Roadkill may seem an odd inspiration for a library exhibition, but when a colleague mentioned an article about the rising number of migratory animals killed on roads and highways, Cabot Science Reference Librarian Reed Lowrie knew he’d stumbled onto his next exhibit.
Spurred by the article, Lowrie created the exhibit titled “Birds Do It, Bees Do It, Even Roaming Caribou Do It: Migration in the Animal Kingdom,” which explores migratory behavior in animals ranging from butterflies to antelope and the impacts of human behavior and activity on migratory patterns.
“Everybody knows birds migrate,” Lowrie said. “But biologists still can’t agree on precisely what migration is.”
What they do agree on is that literally thousands of animals engage in some form of migratory behavior, some of which will be included in the Cabot exhibit.
“We’ve got over 20 specimens from the Museum of Comparative Zoology,” Lowrie said.
But as those thousands of migratory species come into contact with human activity, the results can be disastrous, Lowrie said.
“There’s no question these great migrations, in most cases, are declining,” Lowrie said. “The evidence is mostly anecdotal at this point, but there are fewer birds spotted, particularly at stopover points.”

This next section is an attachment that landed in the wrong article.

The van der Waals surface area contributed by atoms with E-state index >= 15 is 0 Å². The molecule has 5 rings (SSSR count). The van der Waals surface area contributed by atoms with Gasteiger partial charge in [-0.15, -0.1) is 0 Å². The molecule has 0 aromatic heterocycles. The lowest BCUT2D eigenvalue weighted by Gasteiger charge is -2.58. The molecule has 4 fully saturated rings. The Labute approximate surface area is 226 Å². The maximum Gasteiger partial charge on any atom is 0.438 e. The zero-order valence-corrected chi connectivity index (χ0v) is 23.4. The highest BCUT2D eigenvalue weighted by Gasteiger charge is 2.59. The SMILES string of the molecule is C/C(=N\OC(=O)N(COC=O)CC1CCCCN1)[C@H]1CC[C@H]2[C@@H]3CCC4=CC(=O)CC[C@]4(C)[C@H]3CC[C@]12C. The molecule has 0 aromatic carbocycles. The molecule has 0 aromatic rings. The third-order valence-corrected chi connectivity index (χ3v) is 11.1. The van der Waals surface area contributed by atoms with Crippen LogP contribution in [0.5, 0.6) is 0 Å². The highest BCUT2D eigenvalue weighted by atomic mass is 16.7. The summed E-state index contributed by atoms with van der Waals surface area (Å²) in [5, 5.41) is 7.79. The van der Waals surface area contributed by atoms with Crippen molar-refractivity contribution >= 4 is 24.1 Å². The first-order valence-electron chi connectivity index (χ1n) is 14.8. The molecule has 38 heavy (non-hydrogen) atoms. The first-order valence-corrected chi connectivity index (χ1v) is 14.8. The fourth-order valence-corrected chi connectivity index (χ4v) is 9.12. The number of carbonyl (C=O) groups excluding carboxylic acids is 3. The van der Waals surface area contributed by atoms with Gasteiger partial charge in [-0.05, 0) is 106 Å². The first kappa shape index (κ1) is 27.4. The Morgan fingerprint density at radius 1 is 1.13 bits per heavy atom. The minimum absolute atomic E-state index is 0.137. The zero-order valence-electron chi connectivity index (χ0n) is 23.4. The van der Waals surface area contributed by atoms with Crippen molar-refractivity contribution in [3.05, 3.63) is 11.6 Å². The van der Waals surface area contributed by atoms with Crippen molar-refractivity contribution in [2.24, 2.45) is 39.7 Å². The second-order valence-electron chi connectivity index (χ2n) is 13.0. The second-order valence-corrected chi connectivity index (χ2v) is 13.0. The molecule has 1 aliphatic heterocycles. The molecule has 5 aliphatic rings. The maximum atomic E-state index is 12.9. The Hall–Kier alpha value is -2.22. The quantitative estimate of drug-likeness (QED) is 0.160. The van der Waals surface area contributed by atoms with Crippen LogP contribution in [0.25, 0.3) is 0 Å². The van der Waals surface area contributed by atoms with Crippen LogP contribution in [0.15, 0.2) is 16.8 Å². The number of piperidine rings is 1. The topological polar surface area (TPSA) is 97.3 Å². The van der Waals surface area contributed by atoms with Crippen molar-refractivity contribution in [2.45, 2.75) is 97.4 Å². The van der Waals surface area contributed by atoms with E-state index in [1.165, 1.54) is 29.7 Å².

And when larger animals, like caribou, come into contact with structures like highways, the results are even more dramatic.
Though there have been attempts to create corridors over and under highways, the outcome so far has been mixed.
“It’s like a killing field out there,” Lowrie said.
For many species, the result is simply extinction. As an example, Lowrie points to the passenger pigeon. In 19th century reports, residents of Boston and New York describe the birds as so abundant during their migration that the two cities felt as if it were twilight, all day.
Now, however, “those birds are all gone,” Lowrie said. “The last one died in 1914 in captivity.”
The difficulty in pointing out the dangers of human activity to migratory species, he said, is that most migratory animals still exist in large numbers, “so it’s a low priority for conservation groups, because they don’t have unlimited funds. If this exhibit raised awareness of the issue, … I would consider it a success.”